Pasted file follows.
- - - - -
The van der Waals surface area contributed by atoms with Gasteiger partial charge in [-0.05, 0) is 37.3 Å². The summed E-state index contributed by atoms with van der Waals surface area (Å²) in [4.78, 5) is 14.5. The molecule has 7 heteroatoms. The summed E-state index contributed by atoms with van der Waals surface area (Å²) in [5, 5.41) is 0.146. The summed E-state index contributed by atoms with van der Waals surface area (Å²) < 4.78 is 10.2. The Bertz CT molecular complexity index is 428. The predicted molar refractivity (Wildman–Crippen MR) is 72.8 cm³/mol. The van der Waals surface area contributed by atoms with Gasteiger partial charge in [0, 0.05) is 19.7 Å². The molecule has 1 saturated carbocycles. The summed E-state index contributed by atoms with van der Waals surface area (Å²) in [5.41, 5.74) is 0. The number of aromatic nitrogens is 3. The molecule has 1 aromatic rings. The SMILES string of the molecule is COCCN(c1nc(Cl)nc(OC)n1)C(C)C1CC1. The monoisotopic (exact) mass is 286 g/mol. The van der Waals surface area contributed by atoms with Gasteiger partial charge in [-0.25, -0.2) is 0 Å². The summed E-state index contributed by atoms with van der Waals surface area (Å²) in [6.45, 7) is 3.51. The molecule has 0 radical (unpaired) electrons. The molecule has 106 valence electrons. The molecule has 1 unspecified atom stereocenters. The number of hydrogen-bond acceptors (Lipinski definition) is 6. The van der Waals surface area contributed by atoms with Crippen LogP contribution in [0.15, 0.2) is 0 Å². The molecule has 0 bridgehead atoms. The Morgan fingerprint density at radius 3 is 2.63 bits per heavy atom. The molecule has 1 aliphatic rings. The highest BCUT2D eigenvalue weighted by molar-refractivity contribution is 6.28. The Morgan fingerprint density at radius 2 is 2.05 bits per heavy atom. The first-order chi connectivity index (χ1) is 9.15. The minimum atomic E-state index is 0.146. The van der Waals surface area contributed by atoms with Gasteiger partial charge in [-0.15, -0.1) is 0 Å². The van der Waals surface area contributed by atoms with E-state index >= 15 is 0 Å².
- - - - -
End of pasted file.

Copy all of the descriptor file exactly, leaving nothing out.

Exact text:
The van der Waals surface area contributed by atoms with Gasteiger partial charge in [-0.05, 0) is 37.3 Å². The summed E-state index contributed by atoms with van der Waals surface area (Å²) in [4.78, 5) is 14.5. The molecule has 7 heteroatoms. The summed E-state index contributed by atoms with van der Waals surface area (Å²) in [5, 5.41) is 0.146. The summed E-state index contributed by atoms with van der Waals surface area (Å²) < 4.78 is 10.2. The Bertz CT molecular complexity index is 428. The predicted molar refractivity (Wildman–Crippen MR) is 72.8 cm³/mol. The van der Waals surface area contributed by atoms with Gasteiger partial charge in [0, 0.05) is 19.7 Å². The molecule has 1 saturated carbocycles. The summed E-state index contributed by atoms with van der Waals surface area (Å²) in [5.41, 5.74) is 0. The number of aromatic nitrogens is 3. The molecule has 1 aromatic rings. The SMILES string of the molecule is COCCN(c1nc(Cl)nc(OC)n1)C(C)C1CC1. The monoisotopic (exact) mass is 286 g/mol. The van der Waals surface area contributed by atoms with Gasteiger partial charge in [-0.25, -0.2) is 0 Å². The summed E-state index contributed by atoms with van der Waals surface area (Å²) in [6.45, 7) is 3.51. The molecule has 0 radical (unpaired) electrons. The molecule has 106 valence electrons. The molecule has 1 unspecified atom stereocenters. The number of hydrogen-bond acceptors (Lipinski definition) is 6. The van der Waals surface area contributed by atoms with Crippen LogP contribution in [0.15, 0.2) is 0 Å². The molecule has 0 bridgehead atoms. The Morgan fingerprint density at radius 3 is 2.63 bits per heavy atom. The molecule has 1 aliphatic rings. The highest BCUT2D eigenvalue weighted by molar-refractivity contribution is 6.28. The Morgan fingerprint density at radius 2 is 2.05 bits per heavy atom. The first-order chi connectivity index (χ1) is 9.15. The minimum atomic E-state index is 0.146. The van der Waals surface area contributed by atoms with Gasteiger partial charge in [-0.15, -0.1) is 0 Å². The van der Waals surface area contributed by atoms with E-state index >= 15 is 0 Å².